Honoring Service Dogs

Posted on 26 September 2019 by LeslieM

September is National Service Dog Month, which is all about honoring the hardworking dogs that live to assist individuals with varying degrees of disabilities, and who want to achieve as much independence as possible. It’s the perfect time to reflect on the many roles that service dogs play in people’s lives.

This month, once known as National Guide Dog Month, was established in 2008 by Dick Van Patten, an animal advocate, who was “inspired by what he experienced during a life-changing visit to the Guide Dogs of the Desert facility in Palm Springs, CA,” and, as a result, he launched a fundraising drive to benefit guide and service dog training schools throughout the country.

Service dogs can be any breed. Although Labrador Retrievers, Golden Retrievers and German Shepherds are some of the most commonly seen service dogs, absolutely any dog with the proper temperament, good health and the physical capability to assist with their human’s needs can be a service dog.

There are many distinct varieties of service dogs, including, but not limited to: Allergy alert, Autism assistance, Diabetic alert, emergency medical response, guide dogs, hearing dogs, seizure alert and wheelchair assistance.

In the United States, there is no required gear for service dogs. Vests, harnesses and jackets are commonly seen on working service dogs; but, by law, the dog isn’t required to wear anything in order to work in public. However, there are many reasons why service dogs should wear vests.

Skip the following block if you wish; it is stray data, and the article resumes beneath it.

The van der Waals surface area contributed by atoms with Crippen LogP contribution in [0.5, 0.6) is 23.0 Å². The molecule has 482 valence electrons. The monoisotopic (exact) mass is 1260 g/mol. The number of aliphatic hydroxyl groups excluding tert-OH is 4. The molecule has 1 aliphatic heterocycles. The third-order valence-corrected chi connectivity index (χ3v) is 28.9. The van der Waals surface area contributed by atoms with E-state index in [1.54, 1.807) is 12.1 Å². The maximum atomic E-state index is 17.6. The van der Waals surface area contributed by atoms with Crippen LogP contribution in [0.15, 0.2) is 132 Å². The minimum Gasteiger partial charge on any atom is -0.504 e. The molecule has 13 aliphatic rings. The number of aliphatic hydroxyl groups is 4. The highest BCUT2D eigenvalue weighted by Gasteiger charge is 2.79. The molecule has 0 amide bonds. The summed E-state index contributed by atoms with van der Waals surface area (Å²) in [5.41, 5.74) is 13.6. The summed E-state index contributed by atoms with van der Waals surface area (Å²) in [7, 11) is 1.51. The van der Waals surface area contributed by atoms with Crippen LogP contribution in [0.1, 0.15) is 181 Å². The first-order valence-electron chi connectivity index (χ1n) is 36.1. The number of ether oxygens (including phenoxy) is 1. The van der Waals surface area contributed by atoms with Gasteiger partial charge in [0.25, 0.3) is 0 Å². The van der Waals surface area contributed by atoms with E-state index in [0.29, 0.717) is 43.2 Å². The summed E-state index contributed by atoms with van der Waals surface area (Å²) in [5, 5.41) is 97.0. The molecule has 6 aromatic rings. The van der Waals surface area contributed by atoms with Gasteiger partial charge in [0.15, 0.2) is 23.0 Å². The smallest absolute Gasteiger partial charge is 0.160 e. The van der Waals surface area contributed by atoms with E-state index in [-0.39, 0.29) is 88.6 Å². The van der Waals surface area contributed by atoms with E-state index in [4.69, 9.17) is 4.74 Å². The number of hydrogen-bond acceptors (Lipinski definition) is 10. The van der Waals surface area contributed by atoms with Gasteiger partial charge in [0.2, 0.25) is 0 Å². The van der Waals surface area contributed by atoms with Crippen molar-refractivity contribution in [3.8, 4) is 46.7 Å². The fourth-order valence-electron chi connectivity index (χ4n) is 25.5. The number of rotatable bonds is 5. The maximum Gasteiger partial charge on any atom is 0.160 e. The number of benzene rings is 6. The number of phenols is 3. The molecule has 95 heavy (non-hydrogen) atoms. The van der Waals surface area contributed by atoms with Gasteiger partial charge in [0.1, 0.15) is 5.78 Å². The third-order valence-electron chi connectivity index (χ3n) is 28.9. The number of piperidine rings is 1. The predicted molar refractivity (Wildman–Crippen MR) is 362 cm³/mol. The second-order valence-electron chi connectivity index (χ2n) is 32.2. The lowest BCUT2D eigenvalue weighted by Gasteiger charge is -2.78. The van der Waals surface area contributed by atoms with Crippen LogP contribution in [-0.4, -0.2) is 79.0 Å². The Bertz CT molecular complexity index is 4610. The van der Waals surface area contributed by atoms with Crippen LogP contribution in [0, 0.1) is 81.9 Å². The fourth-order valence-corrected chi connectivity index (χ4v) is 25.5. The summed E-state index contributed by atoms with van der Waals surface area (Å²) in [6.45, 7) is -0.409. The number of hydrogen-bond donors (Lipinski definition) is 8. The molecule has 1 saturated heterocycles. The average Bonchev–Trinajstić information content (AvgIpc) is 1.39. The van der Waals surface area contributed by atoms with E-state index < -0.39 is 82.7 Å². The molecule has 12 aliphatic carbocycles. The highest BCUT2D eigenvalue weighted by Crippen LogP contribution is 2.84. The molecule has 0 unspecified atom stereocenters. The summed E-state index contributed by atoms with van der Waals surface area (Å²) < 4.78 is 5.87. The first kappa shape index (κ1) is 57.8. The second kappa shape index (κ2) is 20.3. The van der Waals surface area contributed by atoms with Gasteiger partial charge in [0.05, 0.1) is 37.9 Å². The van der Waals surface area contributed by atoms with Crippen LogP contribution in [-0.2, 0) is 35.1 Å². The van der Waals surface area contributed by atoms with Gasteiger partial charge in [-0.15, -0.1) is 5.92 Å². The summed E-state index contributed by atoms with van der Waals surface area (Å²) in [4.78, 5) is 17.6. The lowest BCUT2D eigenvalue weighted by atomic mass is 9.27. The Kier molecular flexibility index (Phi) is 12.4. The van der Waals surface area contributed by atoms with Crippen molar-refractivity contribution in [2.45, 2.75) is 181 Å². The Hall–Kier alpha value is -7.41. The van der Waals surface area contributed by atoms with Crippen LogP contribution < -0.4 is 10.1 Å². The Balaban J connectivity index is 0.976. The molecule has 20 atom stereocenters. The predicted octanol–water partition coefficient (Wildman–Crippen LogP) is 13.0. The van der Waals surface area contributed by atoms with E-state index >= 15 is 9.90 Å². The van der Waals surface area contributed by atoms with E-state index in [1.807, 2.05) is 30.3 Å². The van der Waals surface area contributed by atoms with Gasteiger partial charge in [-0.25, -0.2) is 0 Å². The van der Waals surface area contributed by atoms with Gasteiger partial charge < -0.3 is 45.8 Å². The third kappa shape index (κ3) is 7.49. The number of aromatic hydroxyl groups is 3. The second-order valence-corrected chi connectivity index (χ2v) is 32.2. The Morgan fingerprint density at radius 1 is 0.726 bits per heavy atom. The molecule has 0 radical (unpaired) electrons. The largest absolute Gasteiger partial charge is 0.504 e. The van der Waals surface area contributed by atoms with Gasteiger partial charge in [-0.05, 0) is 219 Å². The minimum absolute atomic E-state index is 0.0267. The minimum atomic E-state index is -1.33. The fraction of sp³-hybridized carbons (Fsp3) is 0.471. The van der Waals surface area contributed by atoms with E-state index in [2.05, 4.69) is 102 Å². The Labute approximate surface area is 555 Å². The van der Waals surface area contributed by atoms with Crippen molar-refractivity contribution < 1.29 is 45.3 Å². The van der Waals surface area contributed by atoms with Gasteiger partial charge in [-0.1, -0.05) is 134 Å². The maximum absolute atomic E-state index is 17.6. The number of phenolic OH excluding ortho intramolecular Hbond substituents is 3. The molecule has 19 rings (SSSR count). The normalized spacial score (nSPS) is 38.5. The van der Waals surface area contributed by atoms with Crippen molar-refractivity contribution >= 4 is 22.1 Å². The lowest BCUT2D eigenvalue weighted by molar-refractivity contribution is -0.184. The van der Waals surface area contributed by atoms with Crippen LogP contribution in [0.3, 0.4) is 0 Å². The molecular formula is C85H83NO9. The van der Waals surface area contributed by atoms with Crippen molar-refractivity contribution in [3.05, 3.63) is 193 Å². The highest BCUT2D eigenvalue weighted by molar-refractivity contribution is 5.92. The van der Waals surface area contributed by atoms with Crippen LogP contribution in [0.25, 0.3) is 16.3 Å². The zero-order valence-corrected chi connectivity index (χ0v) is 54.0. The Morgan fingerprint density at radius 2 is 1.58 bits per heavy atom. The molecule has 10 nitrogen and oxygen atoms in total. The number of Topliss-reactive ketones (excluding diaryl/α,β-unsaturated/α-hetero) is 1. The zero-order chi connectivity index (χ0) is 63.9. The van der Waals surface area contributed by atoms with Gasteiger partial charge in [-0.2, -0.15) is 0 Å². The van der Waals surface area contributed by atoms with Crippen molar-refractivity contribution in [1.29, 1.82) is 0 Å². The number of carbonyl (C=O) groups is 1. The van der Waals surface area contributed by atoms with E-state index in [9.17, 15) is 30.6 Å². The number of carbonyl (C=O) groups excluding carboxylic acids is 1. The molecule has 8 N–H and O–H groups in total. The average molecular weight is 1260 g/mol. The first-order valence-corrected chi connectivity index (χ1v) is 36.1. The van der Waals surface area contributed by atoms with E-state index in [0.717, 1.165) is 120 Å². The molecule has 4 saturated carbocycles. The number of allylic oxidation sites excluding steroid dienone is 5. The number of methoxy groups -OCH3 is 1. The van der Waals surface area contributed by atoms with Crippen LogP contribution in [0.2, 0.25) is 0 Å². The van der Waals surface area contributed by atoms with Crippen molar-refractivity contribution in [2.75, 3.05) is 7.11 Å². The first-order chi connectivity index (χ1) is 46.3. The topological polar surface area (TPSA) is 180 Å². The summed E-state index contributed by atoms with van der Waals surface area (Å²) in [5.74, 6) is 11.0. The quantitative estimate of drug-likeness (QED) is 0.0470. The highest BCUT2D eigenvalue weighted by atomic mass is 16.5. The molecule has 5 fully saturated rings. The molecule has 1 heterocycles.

The single most important reason is that vests mark the dog so there is less confusion in public. This will help save time and effort in many situations, and will keep the dog ready to help if need be. Wearing a vest is also a way many service dogs distinguish working and playing/relaxing. When a service dog is wearing a vest, they are more alert and ready to take action, if necessary.

Additionally, there is no required documentation, registration, certification or paperwork required in order for a dog to be a service dog. While all of the above may be offered by service dog programs, it is not necessary by law.

There are two questions that may be asked to determine whether an animal qualifies as a service animal:

• Is the animal required because of a disability?

• What work or task has the animal been trained to perform?

According to the ADA (Americans with Disabilities Act), the definition of service animal excludes animals that provide comfort and emotional support, but that are not otherwise trained to perform tasks for a person with a disability. Public places remain obligated under both federal and state law to allow service animals to be present.

According to Florida Statute 413.08, “A person who knowingly and willfully misrepresents herself or himself, through conduct or verbal or written notice, as using a service animal and being qualified to use a service animal or as a trainer of a service animal commits a misdemeanor of the second degree, punishable as provided in s. 775.082 or s. 775.083.”

People with a disability have a right to have their service dog accompany them, but businesses and other places where service dogs are allowed, have a right to not have their operations interrupted by a dog who isn’t properly trained. Service dogs must exhibit excellent manners and behavior in public.

Thank you to all service dogs for your hard-work and dedication!

Jo Jo Harder, is a Boca Raton based author, stylist, producer, pet lifestyle expert, CEO and creator of America’s Top Dog Model Contest. Jo Jo has been at the helm of America’s Top Dog Model ® brand since 2005, and her unique approach to discovering, developing, and managing top dog models has gained international attention. America’s Top Dog Model’s new reality series “How to Get to the Top” season one, can be viewed on YouTube. www.americastopdogmodel.com.

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